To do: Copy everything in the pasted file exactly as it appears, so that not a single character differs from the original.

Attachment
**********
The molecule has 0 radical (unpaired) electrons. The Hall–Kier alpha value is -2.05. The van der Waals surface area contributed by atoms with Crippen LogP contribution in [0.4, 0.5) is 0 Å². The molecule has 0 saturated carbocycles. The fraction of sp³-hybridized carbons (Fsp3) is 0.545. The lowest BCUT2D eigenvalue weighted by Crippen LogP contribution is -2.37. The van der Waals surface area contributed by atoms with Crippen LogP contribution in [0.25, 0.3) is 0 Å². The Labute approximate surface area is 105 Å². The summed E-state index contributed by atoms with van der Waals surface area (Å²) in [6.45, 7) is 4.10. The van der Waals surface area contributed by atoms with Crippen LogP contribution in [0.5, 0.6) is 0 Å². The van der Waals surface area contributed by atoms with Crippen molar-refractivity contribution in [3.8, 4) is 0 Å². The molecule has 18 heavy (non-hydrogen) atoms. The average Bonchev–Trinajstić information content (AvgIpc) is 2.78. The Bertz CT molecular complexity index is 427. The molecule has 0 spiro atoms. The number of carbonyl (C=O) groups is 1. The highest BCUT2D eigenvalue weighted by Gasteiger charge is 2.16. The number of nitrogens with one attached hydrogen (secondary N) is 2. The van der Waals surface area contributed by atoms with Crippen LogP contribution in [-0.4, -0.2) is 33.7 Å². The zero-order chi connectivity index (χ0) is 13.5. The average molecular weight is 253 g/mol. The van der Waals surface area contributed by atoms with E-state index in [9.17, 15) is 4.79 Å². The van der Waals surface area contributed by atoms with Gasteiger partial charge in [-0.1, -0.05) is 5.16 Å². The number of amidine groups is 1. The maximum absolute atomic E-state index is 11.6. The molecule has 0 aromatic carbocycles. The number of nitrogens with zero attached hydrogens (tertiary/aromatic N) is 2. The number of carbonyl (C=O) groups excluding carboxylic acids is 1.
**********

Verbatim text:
The molecule has 0 radical (unpaired) electrons. The Hall–Kier alpha value is -2.05. The van der Waals surface area contributed by atoms with Crippen LogP contribution in [0.4, 0.5) is 0 Å². The molecule has 0 saturated carbocycles. The fraction of sp³-hybridized carbons (Fsp3) is 0.545. The lowest BCUT2D eigenvalue weighted by Crippen LogP contribution is -2.37. The van der Waals surface area contributed by atoms with Crippen LogP contribution in [0.25, 0.3) is 0 Å². The Labute approximate surface area is 105 Å². The summed E-state index contributed by atoms with van der Waals surface area (Å²) in [6.45, 7) is 4.10. The van der Waals surface area contributed by atoms with Crippen LogP contribution in [0.5, 0.6) is 0 Å². The van der Waals surface area contributed by atoms with Crippen molar-refractivity contribution in [3.8, 4) is 0 Å². The molecule has 18 heavy (non-hydrogen) atoms. The average Bonchev–Trinajstić information content (AvgIpc) is 2.78. The Bertz CT molecular complexity index is 427. The molecule has 0 spiro atoms. The number of carbonyl (C=O) groups is 1. The highest BCUT2D eigenvalue weighted by Gasteiger charge is 2.16. The number of nitrogens with one attached hydrogen (secondary N) is 2. The van der Waals surface area contributed by atoms with Crippen LogP contribution in [-0.4, -0.2) is 33.7 Å². The zero-order chi connectivity index (χ0) is 13.5. The average molecular weight is 253 g/mol. The van der Waals surface area contributed by atoms with E-state index in [9.17, 15) is 4.79 Å². The van der Waals surface area contributed by atoms with Gasteiger partial charge in [-0.1, -0.05) is 5.16 Å². The number of amidine groups is 1. The maximum absolute atomic E-state index is 11.6. The molecule has 0 aromatic carbocycles. The number of nitrogens with zero attached hydrogens (tertiary/aromatic N) is 2. The number of carbonyl (C=O) groups excluding carboxylic acids is 1.